“Women outnumbered men in the devotion since the time of the earliest available documents, although they were not included in its organizational life. They have always been the primary economic support of the devotion. With only about two exceptions, women wrote in to report the graces granted by the Madonna even when the grace had been bestowed on a man. Women were also the central figures in the life of the church….
“Women felt a profound sense of identity and a special closeness to the Madonna, as they reveal in their letters to her requesting graces or thanking her for favors granted. When their sufferings as mothers and wives were most intense, as these women tell their stories, when they felt that no one else could understand their particular agonies, they turned to the one who long ago had appealed to the masses of Europe because of her evident participation in humanity’s trials. The mothers and grandmothers of the women of Italian Harlem had contributed to the evolution and popularity of this image, which now found an urban restatement. The Madonna to whom these women were so attached was not a distant, asexual figure, but a woman like themselves who had suffered for and with her child. Her power was located precisely in those areas where the power of Italian women, in all its complexity, was located: the domus. Like Italian women, the Madonna was expected to hold families together. She was also asked to forgive and to protect, suggesting a complex and considerable power–and one that could be wielded capriciously.”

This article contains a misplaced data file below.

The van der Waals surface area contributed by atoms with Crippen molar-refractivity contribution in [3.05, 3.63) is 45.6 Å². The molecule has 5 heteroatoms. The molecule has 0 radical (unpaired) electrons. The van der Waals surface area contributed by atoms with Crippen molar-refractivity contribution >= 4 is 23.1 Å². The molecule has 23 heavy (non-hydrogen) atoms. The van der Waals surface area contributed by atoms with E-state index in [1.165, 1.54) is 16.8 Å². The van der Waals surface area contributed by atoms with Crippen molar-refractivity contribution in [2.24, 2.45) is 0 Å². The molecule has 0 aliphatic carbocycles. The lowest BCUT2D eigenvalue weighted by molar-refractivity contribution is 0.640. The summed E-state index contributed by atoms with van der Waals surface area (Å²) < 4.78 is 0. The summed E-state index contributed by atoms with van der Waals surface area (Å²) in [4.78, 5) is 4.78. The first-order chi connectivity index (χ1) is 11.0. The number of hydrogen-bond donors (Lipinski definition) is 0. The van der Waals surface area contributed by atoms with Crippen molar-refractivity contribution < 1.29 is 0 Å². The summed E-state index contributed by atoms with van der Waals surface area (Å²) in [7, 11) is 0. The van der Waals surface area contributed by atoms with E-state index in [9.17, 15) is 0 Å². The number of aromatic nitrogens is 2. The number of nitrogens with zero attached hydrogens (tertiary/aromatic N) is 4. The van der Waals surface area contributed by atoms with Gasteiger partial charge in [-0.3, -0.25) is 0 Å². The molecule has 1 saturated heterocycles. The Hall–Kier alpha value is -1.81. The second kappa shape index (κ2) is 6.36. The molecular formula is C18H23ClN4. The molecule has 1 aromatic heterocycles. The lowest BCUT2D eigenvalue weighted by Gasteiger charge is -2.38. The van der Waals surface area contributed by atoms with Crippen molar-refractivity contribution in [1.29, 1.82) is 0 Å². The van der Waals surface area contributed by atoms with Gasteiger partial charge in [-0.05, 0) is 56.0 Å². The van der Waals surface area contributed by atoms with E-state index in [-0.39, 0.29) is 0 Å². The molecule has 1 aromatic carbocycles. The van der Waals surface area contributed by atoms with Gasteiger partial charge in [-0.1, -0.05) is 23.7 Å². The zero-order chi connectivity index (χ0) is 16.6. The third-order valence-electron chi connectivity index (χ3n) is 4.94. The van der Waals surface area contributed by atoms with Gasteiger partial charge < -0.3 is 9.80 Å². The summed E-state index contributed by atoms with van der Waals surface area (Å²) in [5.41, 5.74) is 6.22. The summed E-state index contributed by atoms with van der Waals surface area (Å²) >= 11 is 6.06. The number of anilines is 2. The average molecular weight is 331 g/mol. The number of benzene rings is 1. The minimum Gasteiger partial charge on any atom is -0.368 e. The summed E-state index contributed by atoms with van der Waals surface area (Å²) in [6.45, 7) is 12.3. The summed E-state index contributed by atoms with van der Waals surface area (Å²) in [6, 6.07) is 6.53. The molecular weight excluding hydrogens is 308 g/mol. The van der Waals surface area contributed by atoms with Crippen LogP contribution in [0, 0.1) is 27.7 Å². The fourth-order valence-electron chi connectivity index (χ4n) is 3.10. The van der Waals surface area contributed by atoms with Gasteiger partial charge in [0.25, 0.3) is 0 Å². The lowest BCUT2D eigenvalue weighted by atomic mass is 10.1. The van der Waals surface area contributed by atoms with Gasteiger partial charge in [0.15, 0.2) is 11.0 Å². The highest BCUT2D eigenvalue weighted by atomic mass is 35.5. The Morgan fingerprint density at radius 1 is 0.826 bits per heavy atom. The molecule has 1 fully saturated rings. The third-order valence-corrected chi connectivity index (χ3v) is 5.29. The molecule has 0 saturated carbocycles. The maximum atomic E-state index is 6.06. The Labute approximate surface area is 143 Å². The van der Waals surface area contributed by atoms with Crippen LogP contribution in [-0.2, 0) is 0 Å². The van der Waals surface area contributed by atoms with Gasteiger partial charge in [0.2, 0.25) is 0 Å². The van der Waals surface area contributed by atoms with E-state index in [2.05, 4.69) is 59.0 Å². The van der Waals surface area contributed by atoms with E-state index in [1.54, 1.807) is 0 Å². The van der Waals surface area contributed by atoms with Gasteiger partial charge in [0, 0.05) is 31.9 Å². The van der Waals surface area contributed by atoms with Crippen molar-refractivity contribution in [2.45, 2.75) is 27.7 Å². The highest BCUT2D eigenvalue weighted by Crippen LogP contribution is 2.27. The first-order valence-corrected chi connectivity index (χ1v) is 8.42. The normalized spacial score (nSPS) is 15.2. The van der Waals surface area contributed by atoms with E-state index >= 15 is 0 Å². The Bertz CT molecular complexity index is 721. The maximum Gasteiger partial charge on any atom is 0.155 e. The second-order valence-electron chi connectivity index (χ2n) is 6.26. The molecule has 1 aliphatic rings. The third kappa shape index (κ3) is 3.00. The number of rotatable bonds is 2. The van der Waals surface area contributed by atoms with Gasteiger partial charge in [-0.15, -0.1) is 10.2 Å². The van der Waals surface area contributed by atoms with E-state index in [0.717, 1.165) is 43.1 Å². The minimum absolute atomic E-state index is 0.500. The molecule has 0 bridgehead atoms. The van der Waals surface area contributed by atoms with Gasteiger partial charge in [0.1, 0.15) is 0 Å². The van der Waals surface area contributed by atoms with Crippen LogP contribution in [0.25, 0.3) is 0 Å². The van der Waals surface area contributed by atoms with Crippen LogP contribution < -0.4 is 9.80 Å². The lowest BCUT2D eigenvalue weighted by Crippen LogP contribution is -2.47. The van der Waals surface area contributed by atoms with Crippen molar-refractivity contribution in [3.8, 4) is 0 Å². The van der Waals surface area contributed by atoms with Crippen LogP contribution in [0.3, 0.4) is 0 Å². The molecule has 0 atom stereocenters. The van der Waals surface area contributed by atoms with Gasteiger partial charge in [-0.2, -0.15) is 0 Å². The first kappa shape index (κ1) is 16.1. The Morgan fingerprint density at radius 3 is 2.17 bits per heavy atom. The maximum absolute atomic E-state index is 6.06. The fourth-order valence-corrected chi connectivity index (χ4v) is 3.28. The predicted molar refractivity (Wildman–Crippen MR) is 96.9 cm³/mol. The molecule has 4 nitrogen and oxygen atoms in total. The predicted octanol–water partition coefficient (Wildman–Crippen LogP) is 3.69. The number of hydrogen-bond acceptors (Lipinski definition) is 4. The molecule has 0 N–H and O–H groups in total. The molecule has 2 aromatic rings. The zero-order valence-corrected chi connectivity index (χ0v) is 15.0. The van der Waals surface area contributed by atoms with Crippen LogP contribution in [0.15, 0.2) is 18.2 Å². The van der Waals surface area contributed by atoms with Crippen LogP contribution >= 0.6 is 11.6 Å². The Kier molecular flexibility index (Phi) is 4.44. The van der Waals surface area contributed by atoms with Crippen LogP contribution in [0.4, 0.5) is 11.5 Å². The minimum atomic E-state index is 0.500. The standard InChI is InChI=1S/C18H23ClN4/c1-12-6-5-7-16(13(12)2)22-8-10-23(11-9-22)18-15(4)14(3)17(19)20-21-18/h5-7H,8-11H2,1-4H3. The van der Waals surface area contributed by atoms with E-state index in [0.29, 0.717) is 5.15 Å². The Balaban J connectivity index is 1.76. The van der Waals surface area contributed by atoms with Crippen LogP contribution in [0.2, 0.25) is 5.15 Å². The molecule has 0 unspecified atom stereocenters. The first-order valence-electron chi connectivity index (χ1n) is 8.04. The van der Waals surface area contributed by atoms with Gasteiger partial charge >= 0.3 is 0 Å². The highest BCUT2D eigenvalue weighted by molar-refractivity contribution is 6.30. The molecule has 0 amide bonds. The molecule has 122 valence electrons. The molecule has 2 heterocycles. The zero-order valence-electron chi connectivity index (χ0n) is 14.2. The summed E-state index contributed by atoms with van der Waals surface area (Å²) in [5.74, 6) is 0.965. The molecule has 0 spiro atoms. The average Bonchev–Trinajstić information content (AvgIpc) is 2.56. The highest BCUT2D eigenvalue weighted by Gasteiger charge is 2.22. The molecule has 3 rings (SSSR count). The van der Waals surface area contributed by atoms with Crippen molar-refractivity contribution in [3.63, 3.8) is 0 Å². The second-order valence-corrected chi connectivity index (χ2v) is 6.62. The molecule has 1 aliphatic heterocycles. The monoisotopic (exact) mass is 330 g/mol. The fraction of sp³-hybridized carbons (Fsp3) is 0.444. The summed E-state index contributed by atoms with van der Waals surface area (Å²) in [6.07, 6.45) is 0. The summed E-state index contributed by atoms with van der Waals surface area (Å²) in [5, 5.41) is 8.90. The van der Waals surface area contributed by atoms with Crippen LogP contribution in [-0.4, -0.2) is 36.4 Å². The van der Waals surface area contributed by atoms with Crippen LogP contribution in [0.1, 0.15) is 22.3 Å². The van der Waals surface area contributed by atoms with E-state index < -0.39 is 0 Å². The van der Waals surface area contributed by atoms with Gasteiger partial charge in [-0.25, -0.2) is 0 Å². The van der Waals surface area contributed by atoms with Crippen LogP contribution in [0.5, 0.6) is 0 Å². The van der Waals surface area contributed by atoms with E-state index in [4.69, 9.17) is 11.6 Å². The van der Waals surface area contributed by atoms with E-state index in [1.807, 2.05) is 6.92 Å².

Robert Orsi, The Madonna of 115th Street, pp. 205-206.